Make sure you’ve read Nathaniel Hawthorne’s “Young Goodman Brown” and “The Minister’s Black Veil” before posting. 1) Read “The Minister’s Black Veil” and “Young Goodman Brown” before posting.2) then answer below questions
- The ending of “Young Goodman Brown” is certainly disturbing. Brown becomes an angry recluse, unable to set aside his suspicions and participate as a loving man of faith in his community. In fact, he loses his faith in every way possible. Think about why this happens to him. What does Brown want that he cannot have after his night in the woods, and why is his reaction to not getting what he wants so damaging? What do you think his early faith was based on, and was it always flawed?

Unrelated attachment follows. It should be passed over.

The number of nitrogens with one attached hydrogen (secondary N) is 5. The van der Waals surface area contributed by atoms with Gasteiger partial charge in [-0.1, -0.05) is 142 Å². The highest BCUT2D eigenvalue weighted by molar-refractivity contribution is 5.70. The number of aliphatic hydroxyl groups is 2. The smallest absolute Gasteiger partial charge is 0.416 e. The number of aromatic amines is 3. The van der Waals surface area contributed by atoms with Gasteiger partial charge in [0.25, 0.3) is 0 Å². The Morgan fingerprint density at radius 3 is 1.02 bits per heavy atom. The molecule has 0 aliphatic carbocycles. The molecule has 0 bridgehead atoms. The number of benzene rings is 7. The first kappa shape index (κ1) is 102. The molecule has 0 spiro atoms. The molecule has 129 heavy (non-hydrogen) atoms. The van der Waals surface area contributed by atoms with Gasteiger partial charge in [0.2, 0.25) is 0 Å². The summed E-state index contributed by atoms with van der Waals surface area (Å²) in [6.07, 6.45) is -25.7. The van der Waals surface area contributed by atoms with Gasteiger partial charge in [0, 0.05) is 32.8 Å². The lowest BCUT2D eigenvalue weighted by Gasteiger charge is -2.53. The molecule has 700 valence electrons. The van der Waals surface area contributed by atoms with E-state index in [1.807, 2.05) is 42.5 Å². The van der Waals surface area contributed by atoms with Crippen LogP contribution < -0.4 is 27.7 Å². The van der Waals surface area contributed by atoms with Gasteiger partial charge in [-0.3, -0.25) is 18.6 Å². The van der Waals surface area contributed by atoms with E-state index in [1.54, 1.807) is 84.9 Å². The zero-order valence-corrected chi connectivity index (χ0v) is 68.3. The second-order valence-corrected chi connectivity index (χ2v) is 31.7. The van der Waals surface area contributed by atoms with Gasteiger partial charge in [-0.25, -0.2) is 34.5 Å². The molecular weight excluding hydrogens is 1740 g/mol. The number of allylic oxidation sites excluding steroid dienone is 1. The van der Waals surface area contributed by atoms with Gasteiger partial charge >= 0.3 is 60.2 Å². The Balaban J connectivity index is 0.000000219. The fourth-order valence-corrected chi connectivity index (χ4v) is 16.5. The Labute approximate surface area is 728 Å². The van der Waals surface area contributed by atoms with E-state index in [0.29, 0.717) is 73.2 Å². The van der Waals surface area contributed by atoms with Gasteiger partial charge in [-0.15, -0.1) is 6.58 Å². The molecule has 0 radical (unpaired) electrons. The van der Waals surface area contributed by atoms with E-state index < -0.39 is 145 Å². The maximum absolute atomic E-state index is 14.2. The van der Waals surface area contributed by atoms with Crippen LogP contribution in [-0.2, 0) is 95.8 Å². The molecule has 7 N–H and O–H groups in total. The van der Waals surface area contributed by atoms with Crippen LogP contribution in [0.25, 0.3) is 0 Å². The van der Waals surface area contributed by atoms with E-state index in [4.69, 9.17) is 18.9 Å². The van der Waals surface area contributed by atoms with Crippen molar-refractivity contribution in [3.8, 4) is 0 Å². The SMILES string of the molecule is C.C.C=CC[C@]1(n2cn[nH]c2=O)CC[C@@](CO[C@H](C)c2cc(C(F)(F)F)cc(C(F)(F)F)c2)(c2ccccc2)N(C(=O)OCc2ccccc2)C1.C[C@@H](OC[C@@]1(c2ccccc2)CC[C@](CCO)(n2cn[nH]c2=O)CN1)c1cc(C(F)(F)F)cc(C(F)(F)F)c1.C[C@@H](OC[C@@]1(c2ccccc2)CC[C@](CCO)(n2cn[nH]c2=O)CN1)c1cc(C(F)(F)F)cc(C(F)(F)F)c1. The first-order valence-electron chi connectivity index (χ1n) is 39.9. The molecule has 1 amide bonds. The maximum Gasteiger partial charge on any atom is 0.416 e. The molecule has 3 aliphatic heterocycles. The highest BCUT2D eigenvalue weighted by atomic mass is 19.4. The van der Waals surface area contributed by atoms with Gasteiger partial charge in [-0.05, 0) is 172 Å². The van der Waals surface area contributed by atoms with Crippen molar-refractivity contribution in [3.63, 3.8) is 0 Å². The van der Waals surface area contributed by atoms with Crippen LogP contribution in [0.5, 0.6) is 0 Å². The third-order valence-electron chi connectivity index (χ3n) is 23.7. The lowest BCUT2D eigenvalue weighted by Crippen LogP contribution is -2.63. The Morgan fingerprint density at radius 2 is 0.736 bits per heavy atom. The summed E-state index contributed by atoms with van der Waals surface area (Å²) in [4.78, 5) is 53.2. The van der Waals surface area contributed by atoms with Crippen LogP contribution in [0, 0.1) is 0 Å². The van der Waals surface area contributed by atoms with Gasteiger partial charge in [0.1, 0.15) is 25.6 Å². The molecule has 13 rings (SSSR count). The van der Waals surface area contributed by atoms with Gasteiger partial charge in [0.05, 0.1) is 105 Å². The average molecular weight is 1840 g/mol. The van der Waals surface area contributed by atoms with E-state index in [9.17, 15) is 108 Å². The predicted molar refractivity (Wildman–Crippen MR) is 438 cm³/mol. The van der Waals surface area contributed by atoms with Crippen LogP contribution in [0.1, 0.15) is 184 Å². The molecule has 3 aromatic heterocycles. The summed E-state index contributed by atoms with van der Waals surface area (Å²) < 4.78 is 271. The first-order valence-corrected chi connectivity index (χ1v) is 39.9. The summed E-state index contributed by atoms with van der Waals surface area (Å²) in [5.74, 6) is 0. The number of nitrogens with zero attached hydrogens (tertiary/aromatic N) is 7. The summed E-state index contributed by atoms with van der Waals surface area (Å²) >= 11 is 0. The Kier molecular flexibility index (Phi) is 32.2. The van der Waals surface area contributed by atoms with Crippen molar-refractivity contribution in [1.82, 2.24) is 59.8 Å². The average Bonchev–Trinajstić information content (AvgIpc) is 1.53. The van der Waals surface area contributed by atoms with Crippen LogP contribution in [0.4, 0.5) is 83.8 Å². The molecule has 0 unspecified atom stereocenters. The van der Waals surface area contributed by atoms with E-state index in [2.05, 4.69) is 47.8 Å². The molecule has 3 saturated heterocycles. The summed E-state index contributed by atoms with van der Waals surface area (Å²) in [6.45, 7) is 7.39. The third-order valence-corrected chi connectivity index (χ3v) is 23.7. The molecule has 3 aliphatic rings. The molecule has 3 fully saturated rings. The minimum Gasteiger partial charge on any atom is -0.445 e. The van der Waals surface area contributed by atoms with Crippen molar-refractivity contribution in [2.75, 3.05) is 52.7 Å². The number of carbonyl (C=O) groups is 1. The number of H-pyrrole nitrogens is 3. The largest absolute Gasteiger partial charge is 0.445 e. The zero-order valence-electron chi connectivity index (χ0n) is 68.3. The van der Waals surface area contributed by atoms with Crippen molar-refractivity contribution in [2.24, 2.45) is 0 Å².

- Mr. Hooper’s vow never to remove the black veil while he is on Earth leads him to a life of isolation in which he is revered as a minister but reviled as a friend. If the veil is a manifestation of humankind’s secret sinfulness–which prevents true intimacy between people–who is more to blame for this unhappy circumstance: Mr. Hooper for refusing to remove the veil, or the community for refusing to see the veil for what it is and to accept Mr. Hooper’s vow? Or are both equally to blame?